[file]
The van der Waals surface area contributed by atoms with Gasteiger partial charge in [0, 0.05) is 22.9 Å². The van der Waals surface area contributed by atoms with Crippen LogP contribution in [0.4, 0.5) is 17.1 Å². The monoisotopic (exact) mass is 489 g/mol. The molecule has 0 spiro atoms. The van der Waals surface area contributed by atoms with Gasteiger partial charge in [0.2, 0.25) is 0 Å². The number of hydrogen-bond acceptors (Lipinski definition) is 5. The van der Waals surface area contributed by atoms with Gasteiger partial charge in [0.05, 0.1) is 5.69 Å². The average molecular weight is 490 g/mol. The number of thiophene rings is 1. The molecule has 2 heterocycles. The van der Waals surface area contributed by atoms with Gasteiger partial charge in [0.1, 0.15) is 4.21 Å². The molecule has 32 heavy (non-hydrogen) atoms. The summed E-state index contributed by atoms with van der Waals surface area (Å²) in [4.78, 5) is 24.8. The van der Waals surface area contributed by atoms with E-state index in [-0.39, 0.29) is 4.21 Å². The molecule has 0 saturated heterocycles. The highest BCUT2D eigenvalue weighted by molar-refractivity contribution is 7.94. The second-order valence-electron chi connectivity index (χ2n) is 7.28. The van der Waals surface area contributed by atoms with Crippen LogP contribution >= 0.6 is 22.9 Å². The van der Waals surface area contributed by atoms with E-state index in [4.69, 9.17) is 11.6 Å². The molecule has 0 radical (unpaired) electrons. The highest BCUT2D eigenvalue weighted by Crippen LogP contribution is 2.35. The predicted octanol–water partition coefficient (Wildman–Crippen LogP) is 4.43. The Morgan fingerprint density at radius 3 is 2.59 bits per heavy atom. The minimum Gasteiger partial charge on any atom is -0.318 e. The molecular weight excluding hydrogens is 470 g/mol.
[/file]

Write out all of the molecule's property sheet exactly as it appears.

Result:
The van der Waals surface area contributed by atoms with Gasteiger partial charge in [0, 0.05) is 22.9 Å². The van der Waals surface area contributed by atoms with Crippen LogP contribution in [0.4, 0.5) is 17.1 Å². The monoisotopic (exact) mass is 489 g/mol. The molecule has 0 spiro atoms. The van der Waals surface area contributed by atoms with Gasteiger partial charge in [0.2, 0.25) is 0 Å². The number of hydrogen-bond acceptors (Lipinski definition) is 5. The van der Waals surface area contributed by atoms with Gasteiger partial charge in [0.05, 0.1) is 5.69 Å². The average molecular weight is 490 g/mol. The number of thiophene rings is 1. The molecule has 2 heterocycles. The van der Waals surface area contributed by atoms with Gasteiger partial charge in [0.1, 0.15) is 4.21 Å². The molecule has 32 heavy (non-hydrogen) atoms. The summed E-state index contributed by atoms with van der Waals surface area (Å²) in [4.78, 5) is 24.8. The van der Waals surface area contributed by atoms with E-state index in [-0.39, 0.29) is 4.21 Å². The molecule has 0 saturated heterocycles. The highest BCUT2D eigenvalue weighted by molar-refractivity contribution is 7.94. The second-order valence-electron chi connectivity index (χ2n) is 7.28. The van der Waals surface area contributed by atoms with Crippen LogP contribution >= 0.6 is 22.9 Å². The van der Waals surface area contributed by atoms with E-state index in [4.69, 9.17) is 11.6 Å². The molecule has 0 radical (unpaired) electrons. The highest BCUT2D eigenvalue weighted by Crippen LogP contribution is 2.35. The predicted octanol–water partition coefficient (Wildman–Crippen LogP) is 4.43. The Morgan fingerprint density at radius 3 is 2.59 bits per heavy atom. The minimum Gasteiger partial charge on any atom is -0.318 e. The molecular weight excluding hydrogens is 470 g/mol.